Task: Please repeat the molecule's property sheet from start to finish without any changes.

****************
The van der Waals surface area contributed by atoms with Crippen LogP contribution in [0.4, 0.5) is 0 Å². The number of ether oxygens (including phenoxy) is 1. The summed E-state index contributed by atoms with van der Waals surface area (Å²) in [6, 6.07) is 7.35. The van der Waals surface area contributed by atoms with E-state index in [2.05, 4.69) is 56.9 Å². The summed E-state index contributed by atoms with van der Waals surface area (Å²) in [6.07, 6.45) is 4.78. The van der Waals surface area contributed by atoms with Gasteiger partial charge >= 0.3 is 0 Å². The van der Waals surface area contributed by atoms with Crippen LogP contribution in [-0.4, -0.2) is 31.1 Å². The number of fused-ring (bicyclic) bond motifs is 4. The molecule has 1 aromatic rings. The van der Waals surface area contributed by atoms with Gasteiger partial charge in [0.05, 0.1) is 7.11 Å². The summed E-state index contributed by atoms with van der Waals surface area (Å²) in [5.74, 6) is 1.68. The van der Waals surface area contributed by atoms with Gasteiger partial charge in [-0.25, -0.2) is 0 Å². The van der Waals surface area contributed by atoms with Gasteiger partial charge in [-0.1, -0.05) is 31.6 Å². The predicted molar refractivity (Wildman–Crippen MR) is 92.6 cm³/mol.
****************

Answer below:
The van der Waals surface area contributed by atoms with Crippen LogP contribution in [0.4, 0.5) is 0 Å². The number of ether oxygens (including phenoxy) is 1. The summed E-state index contributed by atoms with van der Waals surface area (Å²) in [6, 6.07) is 7.35. The van der Waals surface area contributed by atoms with E-state index in [2.05, 4.69) is 56.9 Å². The summed E-state index contributed by atoms with van der Waals surface area (Å²) in [6.07, 6.45) is 4.78. The van der Waals surface area contributed by atoms with Gasteiger partial charge >= 0.3 is 0 Å². The van der Waals surface area contributed by atoms with Crippen LogP contribution in [-0.4, -0.2) is 31.1 Å². The number of fused-ring (bicyclic) bond motifs is 4. The molecule has 1 aromatic rings. The van der Waals surface area contributed by atoms with Gasteiger partial charge in [0.05, 0.1) is 7.11 Å². The summed E-state index contributed by atoms with van der Waals surface area (Å²) in [5.74, 6) is 1.68. The van der Waals surface area contributed by atoms with Gasteiger partial charge in [-0.25, -0.2) is 0 Å². The van der Waals surface area contributed by atoms with Gasteiger partial charge in [-0.1, -0.05) is 31.6 Å². The predicted molar refractivity (Wildman–Crippen MR) is 92.6 cm³/mol.